RIVERTREES TO CLOSE FOR ANNUAL SPRUCE UP
One of this correspondent’s favourite places when staying in Arusha, the Rivertrees Inn located on the Usa River between the international airport and Arusha itself, will be taking its annual break as of the beginning of April and will reopen by mid May once again. During that period of time staff will take their annual leave while the rooms will undergo a complete spring cleaning to ‘come back’ all bright and shiny, ready for another year.
Rivertrees is an ideal place to start or end a safari to the Northern national parks of Tarangire, Manyara, Ngorongoro and Serengeti, but also a tranquil and restful location for participants in conferences, as transfers to and from the main international conference centre and other meeting facilities is at most half an hour away.
Visit www.rivertrees.com for more information, rates and bookings, or just to see what makes this little gem so special.
SEYCHELLES TOURIST BOARD TO CONSULT FOR GABON
Impressed by the sterling performance of the Seychelles tourism industry and the concerted efforts of private and public sector to sell ‘Brand Seychelles’ around the world, the Gabon government recently invited the STB Chief Executive Alain St. Ange to Libreville to discuss closer cooperation between the two African Union member countries. While in Gabon Alain St. Ange met with the minister responsible for tourism in this West African nation Hon. Magloire Ngambia and tourism advisor Annie Blondel for extensive talks, following which it was agreed to have a formal agreement drawn up between the two governments to map out future cooperation.
Information from the Seychelles reveals a large scope for the consulting team, including the setting up of a Gabon Tourist Board, tourist information offices, training cooperation with the Seychelles Tourism Academy, an institution respected around the African continent, the production of tourism guide material but also creating a new regulatory and supervisory framework for the sector with special emphasis towards the hospitality industry.
The Seychelles have in recent years aggressively marketed the country, and developed a vision for the economically most important tourism industry for coming years, to ensure that an ever increasing number of visitors receives excellent services wherever they stay, from locally owned and managed Bed and Breakfast establishments to luxury resorts, second to none from anywhere in the world.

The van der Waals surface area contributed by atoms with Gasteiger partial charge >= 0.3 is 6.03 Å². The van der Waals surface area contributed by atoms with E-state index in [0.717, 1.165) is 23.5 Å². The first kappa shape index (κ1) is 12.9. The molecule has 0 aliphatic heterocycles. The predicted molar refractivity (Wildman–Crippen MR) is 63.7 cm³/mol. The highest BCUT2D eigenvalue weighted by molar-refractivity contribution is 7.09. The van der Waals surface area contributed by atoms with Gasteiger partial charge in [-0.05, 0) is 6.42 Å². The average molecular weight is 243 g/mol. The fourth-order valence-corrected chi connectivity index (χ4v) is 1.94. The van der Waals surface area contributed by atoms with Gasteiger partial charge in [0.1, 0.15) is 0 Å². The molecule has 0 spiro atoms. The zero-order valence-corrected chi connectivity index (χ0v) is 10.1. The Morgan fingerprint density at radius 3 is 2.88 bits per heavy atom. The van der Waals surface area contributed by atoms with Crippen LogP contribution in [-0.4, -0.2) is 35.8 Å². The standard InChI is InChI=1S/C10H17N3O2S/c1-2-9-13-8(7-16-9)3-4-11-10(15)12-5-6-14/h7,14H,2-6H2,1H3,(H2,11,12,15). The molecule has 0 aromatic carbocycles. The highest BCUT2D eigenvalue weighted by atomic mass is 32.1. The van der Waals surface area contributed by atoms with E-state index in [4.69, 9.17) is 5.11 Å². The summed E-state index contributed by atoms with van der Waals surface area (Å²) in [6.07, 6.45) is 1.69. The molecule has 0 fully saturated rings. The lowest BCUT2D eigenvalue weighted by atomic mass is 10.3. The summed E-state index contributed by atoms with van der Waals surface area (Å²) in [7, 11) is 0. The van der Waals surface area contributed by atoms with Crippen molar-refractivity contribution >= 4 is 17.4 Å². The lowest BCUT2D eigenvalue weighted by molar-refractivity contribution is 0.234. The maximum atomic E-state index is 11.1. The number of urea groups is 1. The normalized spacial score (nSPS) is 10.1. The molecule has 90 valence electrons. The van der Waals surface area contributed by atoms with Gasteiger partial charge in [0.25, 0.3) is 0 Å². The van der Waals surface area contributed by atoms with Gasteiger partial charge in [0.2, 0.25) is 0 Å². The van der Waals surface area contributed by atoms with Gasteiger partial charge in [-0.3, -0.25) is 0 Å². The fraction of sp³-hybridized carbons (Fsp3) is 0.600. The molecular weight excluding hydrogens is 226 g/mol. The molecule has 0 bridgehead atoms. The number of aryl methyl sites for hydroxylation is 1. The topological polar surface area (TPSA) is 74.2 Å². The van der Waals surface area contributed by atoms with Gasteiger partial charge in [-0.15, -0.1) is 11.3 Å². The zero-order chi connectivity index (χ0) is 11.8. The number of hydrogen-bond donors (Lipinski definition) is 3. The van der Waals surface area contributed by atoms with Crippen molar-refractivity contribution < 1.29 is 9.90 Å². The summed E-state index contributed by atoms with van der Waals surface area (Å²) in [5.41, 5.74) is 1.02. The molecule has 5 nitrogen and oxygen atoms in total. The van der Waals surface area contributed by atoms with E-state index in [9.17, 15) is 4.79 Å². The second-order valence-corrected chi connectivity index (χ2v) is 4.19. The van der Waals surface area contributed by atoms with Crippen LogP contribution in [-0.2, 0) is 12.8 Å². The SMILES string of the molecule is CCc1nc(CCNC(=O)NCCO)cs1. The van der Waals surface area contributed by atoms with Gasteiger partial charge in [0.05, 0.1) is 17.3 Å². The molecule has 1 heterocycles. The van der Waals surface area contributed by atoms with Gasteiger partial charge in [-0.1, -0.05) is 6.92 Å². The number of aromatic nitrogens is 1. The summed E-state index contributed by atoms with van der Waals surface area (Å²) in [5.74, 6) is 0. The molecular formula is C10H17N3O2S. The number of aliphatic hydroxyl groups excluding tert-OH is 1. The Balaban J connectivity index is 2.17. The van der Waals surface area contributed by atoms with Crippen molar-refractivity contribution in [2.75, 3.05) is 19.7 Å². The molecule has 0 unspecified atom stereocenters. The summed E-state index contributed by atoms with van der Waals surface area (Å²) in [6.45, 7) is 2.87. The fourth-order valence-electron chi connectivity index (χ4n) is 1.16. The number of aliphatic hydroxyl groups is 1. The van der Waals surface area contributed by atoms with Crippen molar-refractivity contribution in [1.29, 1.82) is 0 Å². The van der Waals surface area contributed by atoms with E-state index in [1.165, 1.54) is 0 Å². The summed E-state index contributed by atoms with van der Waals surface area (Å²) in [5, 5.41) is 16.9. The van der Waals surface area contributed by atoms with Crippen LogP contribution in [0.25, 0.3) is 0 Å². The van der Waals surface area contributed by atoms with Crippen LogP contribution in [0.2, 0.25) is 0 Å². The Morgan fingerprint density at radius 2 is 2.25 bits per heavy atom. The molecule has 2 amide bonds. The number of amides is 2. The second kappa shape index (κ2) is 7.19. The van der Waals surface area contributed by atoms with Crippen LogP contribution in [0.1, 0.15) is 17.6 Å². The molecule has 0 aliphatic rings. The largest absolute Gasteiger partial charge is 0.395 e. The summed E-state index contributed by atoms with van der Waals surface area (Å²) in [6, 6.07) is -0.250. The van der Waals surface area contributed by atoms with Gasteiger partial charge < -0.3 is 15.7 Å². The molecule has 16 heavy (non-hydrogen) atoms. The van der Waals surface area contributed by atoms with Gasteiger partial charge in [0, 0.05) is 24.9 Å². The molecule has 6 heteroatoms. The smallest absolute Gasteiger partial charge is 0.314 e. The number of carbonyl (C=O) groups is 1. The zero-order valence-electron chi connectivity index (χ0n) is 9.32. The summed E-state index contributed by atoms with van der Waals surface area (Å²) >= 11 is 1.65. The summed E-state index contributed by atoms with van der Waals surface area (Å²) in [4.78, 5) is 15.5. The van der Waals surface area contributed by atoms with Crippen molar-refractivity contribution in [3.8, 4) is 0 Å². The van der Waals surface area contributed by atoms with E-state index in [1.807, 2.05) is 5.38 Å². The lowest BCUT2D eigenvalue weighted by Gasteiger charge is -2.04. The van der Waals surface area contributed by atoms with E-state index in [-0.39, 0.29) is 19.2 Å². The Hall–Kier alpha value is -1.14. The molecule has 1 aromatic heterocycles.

Well done indeed and bouquets galore for sharing the Seychelles tourism experience with those countries in Africa who can do with some help.
KENYA’S TOURISM AWARDS SET FOR JUNE 23RD
Information was received overnight that Kenya’s tourism sector is planning to hold an award ceremony for leading tourism enterprises but also for the media covering tourism events and developments. The industry category will see as many as 7 awards being given while there will be three for journalists.
The announcement was made by the CEO of the Kenya Tourist Board and the CEO of the Kenya Tourism Federation, showing the unity between private and public sector and the common purpose of working together hand in hand for the common good of the industry.
While discussing the information with regular sources in Kenya the issue of the 2012 elections was also raised with the sector reiterating their demand that politicians refrain from any form of incitement and instead seek compromises in parliament over the many crucial issues related to the new constitution, so that peaceful elections can be held in Kenya next year and the growth of the tourism industry and its achievements over the past three years not be put into danger.
Only recently have industry leaders demanded positive behaviour from their political leadership, using the record breaking performance of 2010 as an example how well the country can do when peace and stability are assured and maintained.